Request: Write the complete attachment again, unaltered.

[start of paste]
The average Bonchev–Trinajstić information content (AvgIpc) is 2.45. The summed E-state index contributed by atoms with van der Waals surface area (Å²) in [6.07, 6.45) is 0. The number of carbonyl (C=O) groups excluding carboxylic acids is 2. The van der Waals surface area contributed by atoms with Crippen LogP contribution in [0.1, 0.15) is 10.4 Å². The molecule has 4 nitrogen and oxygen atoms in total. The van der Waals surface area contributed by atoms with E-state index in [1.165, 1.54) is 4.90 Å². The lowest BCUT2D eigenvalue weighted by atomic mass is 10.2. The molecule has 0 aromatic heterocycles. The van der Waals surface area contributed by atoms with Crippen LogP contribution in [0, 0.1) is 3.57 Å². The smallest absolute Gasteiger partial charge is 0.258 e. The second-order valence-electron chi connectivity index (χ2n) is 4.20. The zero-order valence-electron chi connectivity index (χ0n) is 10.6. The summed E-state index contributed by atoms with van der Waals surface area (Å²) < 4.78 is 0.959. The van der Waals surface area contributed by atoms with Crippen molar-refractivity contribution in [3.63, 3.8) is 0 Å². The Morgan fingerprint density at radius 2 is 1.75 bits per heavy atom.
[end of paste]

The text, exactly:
The average Bonchev–Trinajstić information content (AvgIpc) is 2.45. The summed E-state index contributed by atoms with van der Waals surface area (Å²) in [6.07, 6.45) is 0. The number of carbonyl (C=O) groups excluding carboxylic acids is 2. The van der Waals surface area contributed by atoms with Crippen LogP contribution in [0.1, 0.15) is 10.4 Å². The molecule has 4 nitrogen and oxygen atoms in total. The van der Waals surface area contributed by atoms with E-state index in [1.165, 1.54) is 4.90 Å². The lowest BCUT2D eigenvalue weighted by atomic mass is 10.2. The molecule has 0 aromatic heterocycles. The van der Waals surface area contributed by atoms with Crippen LogP contribution in [0, 0.1) is 3.57 Å². The smallest absolute Gasteiger partial charge is 0.258 e. The second-order valence-electron chi connectivity index (χ2n) is 4.20. The zero-order valence-electron chi connectivity index (χ0n) is 10.6. The summed E-state index contributed by atoms with van der Waals surface area (Å²) < 4.78 is 0.959. The van der Waals surface area contributed by atoms with Crippen molar-refractivity contribution in [3.63, 3.8) is 0 Å². The Morgan fingerprint density at radius 2 is 1.75 bits per heavy atom.